Did Caterpillar (NYSE: CAT ) just signal that things are about to turn for the worst?
The heavy-equipment manufacturer reported last week the 12th straight monthly decline in its worldwide retail sales, which fell 12% in November, matching the drop experienced in October and marking the worst performance since February. You'd have to go all the way back to early 2010 to find the last time the company offered up an equally dismal report. Despite the talk of a dogged global recovery stumbling along, their may not be much hope left for it to pick up its pace.
Every region in Caterpillar's book reported falling sales for two consecutive months. Despite increases in global mining activity, the industry remains depressed. U.S. coal consumption is expected to rise 4.4% this year, but low prices for coal itself haven't been able to offset the competitively low price seen in natural gas. As a result, the Energy Information Administration says that through October, domestic coal production has fallen nearly 2%. Moreover, as Europe remains mired in economic malaise and international markets, particularly China, produce more of their own supplies, exports are down more than 8%. Overall, global coal demand will grow at an average rate of just 2.3% per year through 2018, but that's not likely to help many miners advance.
In addition to the collapse experienced by Caterpillar, industry peer Joy Global (NYSE: JOY ) witnessed a 36% dissipation of new-order bookings due to coal's problems as nearly two-thirds of the heavy-equipment maker's revenues are derived from the industry, in both thermal and metallurgical markets. Yet it's not any better in iron ore either as it confronts a similarly weak demand environment despite low pricing.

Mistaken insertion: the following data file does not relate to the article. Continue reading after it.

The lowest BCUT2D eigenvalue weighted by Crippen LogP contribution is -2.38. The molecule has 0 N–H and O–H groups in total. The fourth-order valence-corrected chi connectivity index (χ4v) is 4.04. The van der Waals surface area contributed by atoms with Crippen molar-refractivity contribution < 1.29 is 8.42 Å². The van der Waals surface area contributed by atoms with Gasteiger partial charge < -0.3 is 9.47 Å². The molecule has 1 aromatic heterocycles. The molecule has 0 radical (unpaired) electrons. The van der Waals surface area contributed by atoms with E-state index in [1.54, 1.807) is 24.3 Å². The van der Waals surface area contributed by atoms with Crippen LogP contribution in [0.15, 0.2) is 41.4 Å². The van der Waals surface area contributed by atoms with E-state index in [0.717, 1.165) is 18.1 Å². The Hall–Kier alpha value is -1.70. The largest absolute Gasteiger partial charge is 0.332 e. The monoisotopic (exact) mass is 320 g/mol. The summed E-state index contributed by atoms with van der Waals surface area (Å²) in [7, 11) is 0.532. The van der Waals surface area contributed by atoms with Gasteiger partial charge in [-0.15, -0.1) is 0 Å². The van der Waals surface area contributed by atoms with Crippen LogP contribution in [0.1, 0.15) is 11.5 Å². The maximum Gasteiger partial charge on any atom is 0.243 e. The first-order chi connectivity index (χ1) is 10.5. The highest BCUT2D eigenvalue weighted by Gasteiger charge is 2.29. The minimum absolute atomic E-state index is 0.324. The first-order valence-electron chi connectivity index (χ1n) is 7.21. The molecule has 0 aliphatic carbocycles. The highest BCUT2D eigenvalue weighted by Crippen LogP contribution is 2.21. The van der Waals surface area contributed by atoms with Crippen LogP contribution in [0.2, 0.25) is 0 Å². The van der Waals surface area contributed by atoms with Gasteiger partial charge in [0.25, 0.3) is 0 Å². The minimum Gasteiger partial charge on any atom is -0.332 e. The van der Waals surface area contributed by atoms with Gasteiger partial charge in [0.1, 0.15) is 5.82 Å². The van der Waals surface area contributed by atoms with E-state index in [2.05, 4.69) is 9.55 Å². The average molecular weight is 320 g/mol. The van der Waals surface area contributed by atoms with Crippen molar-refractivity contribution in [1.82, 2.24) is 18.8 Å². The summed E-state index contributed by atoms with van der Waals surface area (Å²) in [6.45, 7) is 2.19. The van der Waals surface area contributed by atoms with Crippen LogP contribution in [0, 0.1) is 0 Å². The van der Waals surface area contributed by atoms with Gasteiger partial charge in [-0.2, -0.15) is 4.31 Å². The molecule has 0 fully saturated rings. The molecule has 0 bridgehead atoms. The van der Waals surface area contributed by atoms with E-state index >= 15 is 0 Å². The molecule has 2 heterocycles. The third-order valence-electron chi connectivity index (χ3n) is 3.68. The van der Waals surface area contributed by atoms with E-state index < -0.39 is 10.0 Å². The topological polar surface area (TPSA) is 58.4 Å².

Miners everywhere are curtailing investments heeding the call by Glencore Xstrata to initiate a new "age of austerity" in the words of one analyst. BHP Billiton, Rio Tinto, and Vale have all cut capital expenditures, sold non-core projects, and are focusing only on those assets that play to their strengths. In such a world, it becomes increasingly difficult for Caterpillar or anyone else for that matter to sell much new equipment.
Although Cat's power systems and construction segments may blunt the worst of the mining sector's collapse -- they're only expected to decline 5% this year compared to 40% in resources -- the economic malaise behind the decline belies the hope there's a global U-turn on the horizon, which the latest monthly sales numbers serves to underscore.
Cat's still counting on recovery in U.S. construction markets to underpin its own reversal of fortunes and with Deere (NYSE: DE ) actually recording somewhat better results for November, Big Yellow may yet pull it off. Deere said its "first in the dirt" and settlement sales of construction and forestry equipment were higher by single digits, but Caterpillar's big bet on mining with its purchase of Bucyrus International in 2011 may make that a moot point.
It's not a pretty picture for the heavy-equipment maker, indicating that it still has a long way to go before it can plow its way out of this hole. Fourth-quarter dealer inventories are expected to decline significantly more. Investors ought to consider that if Caterpillar's business is bad and is going to get worse, how long will it be before we see global economic indices follow suit?
Caterpillar can still be a good, long-term play because mining is cyclical and when it does come back it will be well positioned. But that doesn't mean the picture won't darken more before it gets lighter
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